Having been slammed by COVID, we have all found ourselves looking at the world through slightly different eyes. The past nine months have taught us quite a bit about life and we have all found ourselves rethinking our priorities on many an occasion, realizing what matters most. It’s been a tough nine months for everyone, but I would like to think that amidst all the hardships, we have grown in positive ways and that even when social distancing and masks are behind us, we will take those lessons with us to the next chapter in our lives.
It was just before Purim when COVID hit and, at the time, we were dumfounded by the notion that the pandemic would diminish the celebration of a Jewish holiday, even a relatively minor one. That same sense of disbelief was everywhere as Pesach drew near, and even as we made plans to have sedarim without any guests, we were confident that by the end of the year COVID would be history. But here we are in the middle of a second wave, with an understanding of Chanukah that we never could have had even a year ago.
We know what it is like to have government officials trying to shut down our schools and our yeshivas. We have experienced locked shuls and faced significant worries about other fundamental elements of our existence, with our health and our livelihoods threatened. Having had our businesses closed and seen shortages in our supermarkets, we can almost glimpse a glimmer of what it must have been like for the Maccabim as they searched every nook and cranny of the Beis Hamikdash for even the smallest amount of shemen zayis zach.
COVID has given us the ability to see Chanukah, at least to a small extent, through the eyes of those who lived in that time. But it has also given us an opportunity to experience a taste of what life is like for who struggle with abuse, addiction and other mental health issues. How many of us really knew what it was like to fear for our lives before the pandemic hit? How many of us ever understood what it is like to have stretches of days blurring into each other because the world as we knew it has ceased to exist? How many of us have ever experienced true isolation or been forced to miss out on birthdays, weddings and yomim tovim because circumstances had turned our lives upside down?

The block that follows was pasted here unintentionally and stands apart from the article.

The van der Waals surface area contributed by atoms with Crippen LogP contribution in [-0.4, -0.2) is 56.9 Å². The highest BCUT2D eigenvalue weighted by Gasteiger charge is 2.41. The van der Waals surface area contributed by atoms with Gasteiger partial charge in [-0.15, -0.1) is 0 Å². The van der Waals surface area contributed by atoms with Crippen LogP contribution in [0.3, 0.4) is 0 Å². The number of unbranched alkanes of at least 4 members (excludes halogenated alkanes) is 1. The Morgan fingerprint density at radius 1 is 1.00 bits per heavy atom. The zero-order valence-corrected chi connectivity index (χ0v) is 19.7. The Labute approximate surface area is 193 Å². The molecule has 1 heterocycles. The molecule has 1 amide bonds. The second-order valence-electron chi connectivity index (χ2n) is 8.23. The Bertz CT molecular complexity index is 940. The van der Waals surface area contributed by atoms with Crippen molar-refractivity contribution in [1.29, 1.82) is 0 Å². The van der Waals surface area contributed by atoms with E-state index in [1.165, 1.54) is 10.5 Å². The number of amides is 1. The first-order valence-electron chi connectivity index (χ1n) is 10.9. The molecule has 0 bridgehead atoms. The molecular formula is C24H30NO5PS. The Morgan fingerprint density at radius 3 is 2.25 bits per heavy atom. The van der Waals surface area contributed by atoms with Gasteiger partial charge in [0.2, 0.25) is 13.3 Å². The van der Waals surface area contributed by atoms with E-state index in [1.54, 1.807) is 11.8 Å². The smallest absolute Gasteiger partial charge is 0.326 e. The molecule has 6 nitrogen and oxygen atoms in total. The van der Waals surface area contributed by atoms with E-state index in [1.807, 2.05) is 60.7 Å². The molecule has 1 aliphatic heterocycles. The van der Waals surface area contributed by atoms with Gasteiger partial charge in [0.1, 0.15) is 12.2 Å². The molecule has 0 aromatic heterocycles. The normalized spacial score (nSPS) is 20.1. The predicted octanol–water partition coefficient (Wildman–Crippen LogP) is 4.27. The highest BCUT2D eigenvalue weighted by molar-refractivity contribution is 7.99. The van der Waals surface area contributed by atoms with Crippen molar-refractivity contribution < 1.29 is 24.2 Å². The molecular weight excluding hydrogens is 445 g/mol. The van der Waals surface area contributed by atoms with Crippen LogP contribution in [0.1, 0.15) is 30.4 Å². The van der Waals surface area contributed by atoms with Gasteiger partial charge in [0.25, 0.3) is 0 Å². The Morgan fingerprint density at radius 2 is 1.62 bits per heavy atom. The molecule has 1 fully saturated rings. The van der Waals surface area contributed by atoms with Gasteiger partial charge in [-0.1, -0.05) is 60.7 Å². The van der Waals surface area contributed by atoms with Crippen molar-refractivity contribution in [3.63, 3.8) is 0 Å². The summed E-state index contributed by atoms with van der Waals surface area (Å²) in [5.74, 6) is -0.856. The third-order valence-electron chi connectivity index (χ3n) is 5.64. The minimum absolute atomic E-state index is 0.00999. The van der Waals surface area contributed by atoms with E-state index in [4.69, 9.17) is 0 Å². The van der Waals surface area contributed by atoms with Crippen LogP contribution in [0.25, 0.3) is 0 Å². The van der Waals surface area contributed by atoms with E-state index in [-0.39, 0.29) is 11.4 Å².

Chanukah is a time when we celebrate a time in history where we went from darkness to light, and with coronavirus vaccines finally become a reality, we are hopeful that the pandemic will soon be behind us. But as we begin to emerge from this particularly trying time, we need to remember those who live perpetually in the shadows, whose struggles won’t end when herd immunity finally kicks in. Having experienced even the tiniest fraction of what it means to be in crisis as COVID held us in its murky grip, we can see and feel the pain of those who are tormented by abuse and addiction like never before and we can’t just go on with our lives and leave them behind to suffer in silence.
As we take in the glow of the menorah and see the light at the end of the tunnel known as the pandemic, each one of us should take a moment to consider what we can do to help someone who is struggling, so that their flame can burn brightly once again. Looking at the world through the prison of the pandemic, this past year has given us the ability to see life more clearly than ever before. As we celebrate the miracle of Chanukah and look ahead to a brighter tomorrow, let us all double our efforts to be there for those in pain, chasing away their darkness and filling their lives with light.
Zvi Gluck is the CEO of Amudim, an organization dedicated to helping abuse victims and those suffering with addiction within the Jewish community and has been heavily involved in crisis intervention and management for the past 21 years. For more information go to www.amudim.org.